III. A CURIOUS PROVISION IN THE LAW. If innocent of wilful murder, the man had a right of asylum in the city. But leaving the city, he lost it, and might lawfully be slain. The nearness of living Levites was his protection. But the perpetual residence in the city of refuge was not enjoined. For when the high priest died, he could go back to his proper home and dwell there. The high priest was to be thought of—as an intercessor who had entered within the veil—beneath the protection of whose prayers all these refugees were sacred; and for them the whole land became one great place of refuge. THE DEATH OF ANOTHER HIGH PRIEST WAS AN ENTERING WITHIN THE VEIL, WHICH BENEFITS WITH DIVINE PROTECTION ALL WHO TAKE REFUGE IN THE DIVINELY APPOINTED PLACE. They by innocence got the benefit of his pleading—we by repentance. Are we all under the shadow of the heavenly Intercessor?—G.
HOMILIES BY J. WAITE
The manslayer and his refuge.
The institution of the cities of refuge stands as a conspicuous memorial of the beneficent spirit of the Mosaic economy. It bore a resemblance to that right of asylum, or sanctuary, which in some form or other has found a place in the usage of all nations from the earliest times, but it was not liable to the same abuse. Every provision of the Mosaic economy enshrined some enduring principle. Some great moral lesson was intended to be impressed by it on the minds of the people. The institution changes or passes utterly away; the principle, the lesson, remains. Note here—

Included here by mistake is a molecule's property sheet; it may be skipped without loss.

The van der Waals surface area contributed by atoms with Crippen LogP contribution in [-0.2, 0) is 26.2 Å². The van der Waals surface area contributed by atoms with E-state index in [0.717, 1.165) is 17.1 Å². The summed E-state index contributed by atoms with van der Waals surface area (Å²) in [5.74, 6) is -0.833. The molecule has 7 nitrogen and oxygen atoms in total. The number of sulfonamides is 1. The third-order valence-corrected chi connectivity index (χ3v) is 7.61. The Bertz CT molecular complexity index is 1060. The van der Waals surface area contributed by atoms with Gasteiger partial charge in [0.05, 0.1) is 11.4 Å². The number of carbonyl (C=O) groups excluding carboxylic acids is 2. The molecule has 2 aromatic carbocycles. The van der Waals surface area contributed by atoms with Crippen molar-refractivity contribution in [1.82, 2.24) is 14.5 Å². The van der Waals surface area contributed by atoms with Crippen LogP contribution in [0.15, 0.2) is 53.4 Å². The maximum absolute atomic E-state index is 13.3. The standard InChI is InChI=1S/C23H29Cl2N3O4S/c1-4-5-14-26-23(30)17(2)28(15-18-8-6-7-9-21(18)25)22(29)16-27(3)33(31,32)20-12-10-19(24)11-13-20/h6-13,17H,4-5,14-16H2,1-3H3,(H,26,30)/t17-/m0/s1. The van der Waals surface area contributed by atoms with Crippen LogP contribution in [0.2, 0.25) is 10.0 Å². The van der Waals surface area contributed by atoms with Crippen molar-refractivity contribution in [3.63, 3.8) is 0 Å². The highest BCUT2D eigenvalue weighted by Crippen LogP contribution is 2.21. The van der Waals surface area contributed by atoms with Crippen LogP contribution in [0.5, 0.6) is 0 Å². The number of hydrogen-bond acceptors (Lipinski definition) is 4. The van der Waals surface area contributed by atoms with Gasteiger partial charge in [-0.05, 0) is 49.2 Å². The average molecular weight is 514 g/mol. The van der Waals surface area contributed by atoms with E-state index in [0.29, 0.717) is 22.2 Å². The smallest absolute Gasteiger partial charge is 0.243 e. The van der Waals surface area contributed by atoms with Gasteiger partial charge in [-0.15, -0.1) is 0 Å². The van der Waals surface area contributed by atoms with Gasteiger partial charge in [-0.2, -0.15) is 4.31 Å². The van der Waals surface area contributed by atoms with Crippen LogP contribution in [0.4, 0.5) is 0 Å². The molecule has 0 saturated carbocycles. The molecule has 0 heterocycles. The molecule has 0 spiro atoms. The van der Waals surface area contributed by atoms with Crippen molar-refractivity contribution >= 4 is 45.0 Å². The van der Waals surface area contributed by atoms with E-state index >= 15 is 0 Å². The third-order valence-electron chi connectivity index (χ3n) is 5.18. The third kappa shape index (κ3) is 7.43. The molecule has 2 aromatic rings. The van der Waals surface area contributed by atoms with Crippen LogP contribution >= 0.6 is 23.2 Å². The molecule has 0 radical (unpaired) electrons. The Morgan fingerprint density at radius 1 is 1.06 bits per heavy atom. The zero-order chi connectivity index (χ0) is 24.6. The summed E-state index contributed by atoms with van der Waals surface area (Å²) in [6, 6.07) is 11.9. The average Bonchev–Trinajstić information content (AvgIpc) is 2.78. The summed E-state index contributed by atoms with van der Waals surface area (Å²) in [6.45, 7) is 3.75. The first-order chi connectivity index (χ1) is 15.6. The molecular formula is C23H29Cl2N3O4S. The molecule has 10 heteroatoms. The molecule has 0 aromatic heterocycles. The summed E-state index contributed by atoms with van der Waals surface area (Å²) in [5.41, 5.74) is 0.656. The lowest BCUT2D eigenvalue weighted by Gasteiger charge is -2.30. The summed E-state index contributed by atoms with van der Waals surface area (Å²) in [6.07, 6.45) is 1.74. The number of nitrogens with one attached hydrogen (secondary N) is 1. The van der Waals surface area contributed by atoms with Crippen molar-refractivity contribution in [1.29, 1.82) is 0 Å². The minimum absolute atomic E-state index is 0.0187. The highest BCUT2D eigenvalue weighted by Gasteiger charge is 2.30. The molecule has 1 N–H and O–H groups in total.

I. THE SANCTITY OF HUMAN LIFE. The institution bore striking witness to this. This was its root principle. It was intended as a check on that form of ferocity for which Oriental tribes have ever been remarkable—the thirst for vengeance in the shedding of blood. It threw a shield over an endangered life. This at once commends it to a radical instinct of our nature. God has implanted in our breasts an intuitive sense of the value of life. Not only the instinct of self preservation ("skin for skin," etc; Job 2:4), but something also that prompts to respect for the life of another. The most barbarous conditions of humanity are not altogether destitute of the traces of this. The natural effect of religion and civilisation is to develop it. Mainly on this instinct rests the admiration we feel for any marvellous triumph of surgical skill, for the rescue of imprisoned miners, or of a shipwrecked crew, or of a wounded comrade from the battlefield. It is not merely satisfaction in beholding consummate skill, resolute endurance, deeds of daring and self sacrifice—but in the fact that life is saved. The "vital spark," so mysterious in itself, and so mysteriously kindled, is kept from being extinguished. The humane spirit, the spirit in sympathy with humanity as such, feels just the same however feeble or apparently worthless and despicable the life may be. We don't stay to consider either its actual conditions or its latent possibilities; we only know that it is good to save it. There is no higher mark of Christian civilisation than the diffusion of a nobler sentiment as to the inherent value of human life. "The Son of Man came not to destroy men's lives, but to save them" (Luke 9:56). This fact has its manifest, though indirect, bearings on the question of man's immortality. If physical life is surrounded by such sanctions and safeguards, does it not at least suggest the indestructibility of the essential being of the man?